The Stirring of Reforms in Prague

This is part of an ongoing series of posts about the 16th century Reformations that shook Christianity and civil society. If you would like to “catch up” on the series, you can see all the posts here.

The knowledge of Wycliffe and the Lollards reached deep into the Holy Roman Empire and found a home among Jan Hus, a Czech priest, philosopher, reformer, and master at Charles University in Prague. It was there that he came into possession of the banned works of Wycliffe which Hus translated into the Czech language. 1408, Pope Gregory XII warned Archbishop Zajic of Prague that the Church in Rome had been informed of Wycliffe’s heresies and of King Wenceslaus’ sympathies for non-conformists. In response, the king and University ordered all of Wycliffe’s writings surrendered to the archdiocesan chancery for correction. Hus obeyed, declaring that he condemned the errors in those writings. Yet at the same time, disavowing himself of the theological errors, Hus tried to reform the church by delineating the moral failings of clergy, bishops, and even the papacy from his pulpit. Archbishop Zajíc tolerated this, and even appointed Hus as preacher to the clergy’s biennial synod.

Jan Hus Czech ReformerAll this took place in the midst of the Western Schism. King Wenceslaus’ sympathies were with the pope in Avignon because he believed it was with the anti-pope that the King stood the better chance of becoming Holy Roman Emperor. However, he also directed Charles University to remain neutral in such things. For reasons not clear, Wenceslaus made decisions about the structure of the university that lead to the en masse departure of about 10,000 thousand foreign doctors, masters, and students. These academics dispersed across Europe and carried with them rumors of Hus, now Regent of the university, and the King’s sympathy with Wycliffe. And in the time their whispers were true.

The king and Hus openly declared for the anti-pope Alexander V. Archbishop. Zajíc did the same under pressure from the King at Hus’ insistence. The archbishop then filed charges against all Wycliffites with the anti-pope. On 20 December 1409, Alexander V issued a papal bull that empowered the archbishop to proceed against Wycliffism in Prague. All copies of Wycliffe’s writings were to be surrendered and his doctrines repudiated, and free preaching discontinued. After the publication of the bull in 1410, Hus appealed to Alexander V, but in vain. The Wycliffe books and valuable manuscripts were burned, and Hus and his adherents were excommunicated by Alexander V.

By this time, Hus’s ideas had become widely accepted in Bohemia, and there was broad resentment against the Church hierarchy. The attack on Hus by the Pope and Archbishop caused riots in parts of Bohemia. Wenceslaus and his government took the side of Hus, and the power of his adherents increased from day to day. Hus continued to preach in the Bethlehem Chapel. The churches of the city were put under the ban, and the interdict was pronounced against Prague. To protect the city, Hus left and went into the countryside, where he continued to preach and write.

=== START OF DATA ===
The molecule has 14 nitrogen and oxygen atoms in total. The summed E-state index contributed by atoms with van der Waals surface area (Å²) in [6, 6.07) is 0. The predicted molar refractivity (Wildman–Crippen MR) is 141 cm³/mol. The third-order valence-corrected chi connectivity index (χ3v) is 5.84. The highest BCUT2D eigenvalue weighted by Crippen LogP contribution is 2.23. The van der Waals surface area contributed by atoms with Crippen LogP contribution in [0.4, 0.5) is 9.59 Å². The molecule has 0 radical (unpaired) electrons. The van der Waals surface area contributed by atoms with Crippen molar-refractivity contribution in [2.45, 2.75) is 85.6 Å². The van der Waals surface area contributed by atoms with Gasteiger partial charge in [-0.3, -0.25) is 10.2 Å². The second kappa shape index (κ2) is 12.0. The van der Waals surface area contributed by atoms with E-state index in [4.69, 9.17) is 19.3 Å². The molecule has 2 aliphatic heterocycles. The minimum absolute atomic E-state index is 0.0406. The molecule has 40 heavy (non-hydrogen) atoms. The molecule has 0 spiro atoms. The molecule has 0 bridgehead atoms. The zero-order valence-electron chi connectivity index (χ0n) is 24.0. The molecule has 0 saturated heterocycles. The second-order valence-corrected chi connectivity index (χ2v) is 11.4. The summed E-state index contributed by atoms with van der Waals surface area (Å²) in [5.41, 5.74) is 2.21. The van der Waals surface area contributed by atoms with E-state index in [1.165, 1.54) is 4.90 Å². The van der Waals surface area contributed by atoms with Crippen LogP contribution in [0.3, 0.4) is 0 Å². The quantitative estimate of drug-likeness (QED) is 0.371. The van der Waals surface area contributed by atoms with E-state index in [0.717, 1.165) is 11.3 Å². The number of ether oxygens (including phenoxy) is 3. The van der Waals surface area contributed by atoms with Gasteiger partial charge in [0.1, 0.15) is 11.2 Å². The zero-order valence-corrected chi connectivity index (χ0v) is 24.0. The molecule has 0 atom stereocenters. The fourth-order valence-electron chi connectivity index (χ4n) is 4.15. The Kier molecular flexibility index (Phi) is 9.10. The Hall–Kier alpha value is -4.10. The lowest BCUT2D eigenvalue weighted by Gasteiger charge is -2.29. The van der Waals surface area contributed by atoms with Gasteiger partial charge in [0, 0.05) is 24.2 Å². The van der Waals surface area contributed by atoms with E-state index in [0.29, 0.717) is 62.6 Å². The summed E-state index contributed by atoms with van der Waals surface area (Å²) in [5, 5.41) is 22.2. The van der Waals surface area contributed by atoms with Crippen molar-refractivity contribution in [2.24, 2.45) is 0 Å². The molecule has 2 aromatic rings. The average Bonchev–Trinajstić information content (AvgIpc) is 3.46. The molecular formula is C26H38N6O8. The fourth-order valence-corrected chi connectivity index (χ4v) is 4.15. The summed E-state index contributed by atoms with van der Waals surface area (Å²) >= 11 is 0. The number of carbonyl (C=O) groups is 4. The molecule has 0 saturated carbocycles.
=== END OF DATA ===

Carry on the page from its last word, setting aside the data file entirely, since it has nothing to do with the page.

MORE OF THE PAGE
Alexander and Zajíc died. The new anti-pope, John XXIII (yes, John the 23rd), launched a crusade against the Pope and his allies in Naples. Needing money in 1411 the antipope authorized the preaching of indulgences to raises funds to finance the war efforts. Hus returned to Prague and in his preaching asserted that no Pope or bishop had the right to take up the sword in the name of the Church; he should pray for his enemies and bless those that curse him; man obtains forgiveness of sins by true repentance, not money.

1412 was a turbulent year in Prague. Several lay people were beheaded for denouncing the sale of indulgences; the university issued 45 theses condemning Hus and his followers whose positions were those of Wycliff. Despite attempts by King Wenceslaus to reconcile all parties, Hus was condemned as a heretic by the direction of antipope John XXIII and burned at the stake on July 6, 1415.

Responding with horror to the execution of Hus, the people of Bohemia moved even more rapidly away from Papal teachings, spurring an announced crusade against them. The Western Schism ended with the election of Pope Martin V who issued a Papal bull that all supporters of reformers like Hus and Wycliffe be slaughtered. The crusaders lost, as did the second and third crusades that followed. A century later, at the beginning of the Protestant Reformation as much as ninety percent of the Czech lands still followed Hussite teachings.

To some, Hus’s efforts were predominantly designed to rid the Church of its ethical abuses, rather than a campaign of sweeping theological change. To others, the seeds of the reformation are clear in Hus’s and Wycliffe’s writings. In explaining the plight of the average Christian in Bohemia, Hus wrote, “One pays for confession, for mass, for the sacrament, for indulgences, for churching a woman, for a blessing, for burials, for funeral services and prayers. The very last penny which an old woman has hidden in her bundle for fear of thieves or robbery will not be saved. The villainous priest will grab it.”

Nearly six centuries later in 1999, Pope John Paul II expressed “deep regret for the cruel death inflicted” on Hus. Cardinal Miloslav Vlk of the Czech Republic was instrumental in crafting John Paul II’s statement

The Reformation in Germany is still 100 years in the future.

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